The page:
Regulation is the 4th control knob for people who want to improve system performance. It is the use of coercive power of the state to shape the behaviour of individuals and organizations in the health sector. Economists use market as a way of allocating resources. In the competitive market, to increase one person’s utility is by decreasing another person’s own.

            The government that wants to use the market system 1st uses regulation to ensure honest and open exchange to avoid the most powerful taking all. Secondly regulation is used to ensure a more equitable outcome. Thirdly, Government use regulation to improve on the markets that do not function well on their own. Fourthly government uses regulation to advance moral norms that markets can not be relied upon.
            It can be seen that regulation is a major control knob in the health sector. It is used by those who want to improve on their system performance e.g using rules to protect consumers against poor quality drugs and incompetent doctors can improve health status and satisfaction. Regulation frequently relates with other control knobs in the health sector; for the other control knobs to be effective, they must be accompanied by appropriate regulation.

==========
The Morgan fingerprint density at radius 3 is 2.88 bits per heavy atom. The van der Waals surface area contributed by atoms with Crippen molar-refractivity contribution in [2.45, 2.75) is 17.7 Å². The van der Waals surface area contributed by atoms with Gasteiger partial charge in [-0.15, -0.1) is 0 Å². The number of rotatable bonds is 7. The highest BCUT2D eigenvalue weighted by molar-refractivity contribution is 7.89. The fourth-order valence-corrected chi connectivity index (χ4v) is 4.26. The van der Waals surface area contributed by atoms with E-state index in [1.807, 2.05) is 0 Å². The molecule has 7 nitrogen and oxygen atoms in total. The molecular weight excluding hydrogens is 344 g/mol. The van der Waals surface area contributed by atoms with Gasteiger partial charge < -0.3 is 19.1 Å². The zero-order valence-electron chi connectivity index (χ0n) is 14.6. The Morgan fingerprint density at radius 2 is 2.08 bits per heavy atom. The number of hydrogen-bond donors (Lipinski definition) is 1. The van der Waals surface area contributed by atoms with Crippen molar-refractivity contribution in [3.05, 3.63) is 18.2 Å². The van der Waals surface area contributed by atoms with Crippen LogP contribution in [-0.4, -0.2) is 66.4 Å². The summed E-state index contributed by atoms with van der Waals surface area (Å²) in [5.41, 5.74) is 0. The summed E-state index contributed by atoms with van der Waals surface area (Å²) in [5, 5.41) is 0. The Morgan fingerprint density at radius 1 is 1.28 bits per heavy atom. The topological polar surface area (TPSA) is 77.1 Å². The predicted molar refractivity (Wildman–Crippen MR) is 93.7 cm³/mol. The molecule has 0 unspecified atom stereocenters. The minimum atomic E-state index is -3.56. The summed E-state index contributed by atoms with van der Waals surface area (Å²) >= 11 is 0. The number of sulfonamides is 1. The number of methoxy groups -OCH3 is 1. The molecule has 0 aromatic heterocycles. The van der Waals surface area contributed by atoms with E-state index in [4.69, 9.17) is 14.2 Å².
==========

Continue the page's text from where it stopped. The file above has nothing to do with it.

What is regulation and why regulation?
1st Regulation is the Government’s use of its excessive power to impose constraints on individuals and organizations. It includes the legal instruments (laws, decrees, orders, codes, guidelines.  Administrative rules) whether issued by the government or by non governmental bodies to which the government has delegated regulatory power. The rules and requirements imposed on purchasers of health insurance is not regulation but rather contracts.
            Regulations is used by the government in the health sector to establish the obligations and responsibilities of both buyers (patients, consumers) and sellers (doctors, nurses, pharmacists, hospitals, insurers) to ensure that agreed upon transactions are honest, transparent and reliably executed.
            Regulation is used to promote more equal access to health care and improve the distribution of health status. E.g poor people get fewer services on hospitals organized on market principles, and also few doctors are posted in depressed rural areas with depressed economic opportunities.